The biology and ecology of lotic nematodes


Walter Traunspurger, University of Bielefeld, Animal ecology, Morgenbreede 45, 33615 Bielefeld, Germany. E-mail:


  • 1Morphological structures for identifying freshwater nematodes, e.g. buccal cavity, sensory receptors, oesophagus, reproductive organs and tail are described.
  • 2Most freshwater nematodes belong to the Adenophorea and are characterised by the presence of setae, adhesive glands and conspicuous amphids.
  • 3Methods for collecting nematodes from the sediments of running water (e.g. corer, pumps), within plants and aufwuchs are listed. Methods for fixation, extracting and preparing nematodes for identification are described.
  • 4Life history parameters (e.g. generation time, eggs per female) are not available for lotic nematodes but are summarised for free-living nematodes in soil, lakes and seas. Field studies indicate that, in contrast to laboratory experiments with nematode cultures, many species will have a generation time of several months.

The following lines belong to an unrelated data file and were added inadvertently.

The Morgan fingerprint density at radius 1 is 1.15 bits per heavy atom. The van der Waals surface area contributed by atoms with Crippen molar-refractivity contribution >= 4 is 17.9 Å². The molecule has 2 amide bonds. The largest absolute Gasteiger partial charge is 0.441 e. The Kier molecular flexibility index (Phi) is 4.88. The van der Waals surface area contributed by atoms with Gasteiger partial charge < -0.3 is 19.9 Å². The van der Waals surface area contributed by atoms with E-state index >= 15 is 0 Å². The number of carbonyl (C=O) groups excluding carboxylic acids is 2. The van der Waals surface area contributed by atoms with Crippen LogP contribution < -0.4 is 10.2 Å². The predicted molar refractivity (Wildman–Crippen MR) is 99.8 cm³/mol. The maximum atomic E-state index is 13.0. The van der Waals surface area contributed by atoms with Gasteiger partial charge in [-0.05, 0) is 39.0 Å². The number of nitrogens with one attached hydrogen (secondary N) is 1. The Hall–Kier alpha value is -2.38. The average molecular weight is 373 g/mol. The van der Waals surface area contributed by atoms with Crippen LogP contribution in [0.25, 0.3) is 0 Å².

• 5Abundance and species diversity of nematodes of lotic habitats are provided; more than 100 nematode species inhabit lotic habitats and densities can reach 230 individuals per ml.
  • 6Links between meiobenthic nematodes and the micro- and macrobenthos are unclear at present. Evidence such as the increased bacterial activity due to nematode grazing suggests that such interactions may be significant.